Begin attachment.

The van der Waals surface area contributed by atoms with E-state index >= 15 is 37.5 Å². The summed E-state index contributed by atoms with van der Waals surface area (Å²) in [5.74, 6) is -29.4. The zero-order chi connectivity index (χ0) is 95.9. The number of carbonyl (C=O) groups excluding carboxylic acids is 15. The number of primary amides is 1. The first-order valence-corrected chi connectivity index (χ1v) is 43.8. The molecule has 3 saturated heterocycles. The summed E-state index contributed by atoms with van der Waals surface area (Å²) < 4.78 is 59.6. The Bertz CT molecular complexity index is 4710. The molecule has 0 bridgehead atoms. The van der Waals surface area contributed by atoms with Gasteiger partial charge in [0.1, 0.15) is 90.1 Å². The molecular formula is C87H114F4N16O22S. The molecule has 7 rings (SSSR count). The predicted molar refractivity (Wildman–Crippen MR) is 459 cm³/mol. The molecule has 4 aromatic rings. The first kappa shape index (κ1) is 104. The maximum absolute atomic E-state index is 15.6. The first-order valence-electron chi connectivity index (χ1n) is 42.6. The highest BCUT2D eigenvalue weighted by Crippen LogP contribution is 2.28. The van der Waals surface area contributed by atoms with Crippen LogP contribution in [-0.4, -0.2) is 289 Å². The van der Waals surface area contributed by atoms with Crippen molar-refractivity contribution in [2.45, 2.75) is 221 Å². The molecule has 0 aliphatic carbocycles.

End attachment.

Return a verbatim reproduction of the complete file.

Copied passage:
The van der Waals surface area contributed by atoms with E-state index >= 15 is 37.5 Å². The summed E-state index contributed by atoms with van der Waals surface area (Å²) in [5.74, 6) is -29.4. The zero-order chi connectivity index (χ0) is 95.9. The number of carbonyl (C=O) groups excluding carboxylic acids is 15. The number of primary amides is 1. The first-order valence-corrected chi connectivity index (χ1v) is 43.8. The molecule has 3 saturated heterocycles. The summed E-state index contributed by atoms with van der Waals surface area (Å²) < 4.78 is 59.6. The Bertz CT molecular complexity index is 4710. The molecule has 0 bridgehead atoms. The van der Waals surface area contributed by atoms with Gasteiger partial charge in [0.1, 0.15) is 90.1 Å². The molecular formula is C87H114F4N16O22S. The molecule has 7 rings (SSSR count). The predicted molar refractivity (Wildman–Crippen MR) is 459 cm³/mol. The molecule has 4 aromatic rings. The first kappa shape index (κ1) is 104. The maximum absolute atomic E-state index is 15.6. The first-order valence-electron chi connectivity index (χ1n) is 42.6. The highest BCUT2D eigenvalue weighted by Crippen LogP contribution is 2.28. The van der Waals surface area contributed by atoms with Crippen LogP contribution in [-0.4, -0.2) is 289 Å². The van der Waals surface area contributed by atoms with Crippen molar-refractivity contribution in [2.45, 2.75) is 221 Å². The molecule has 0 aliphatic carbocycles.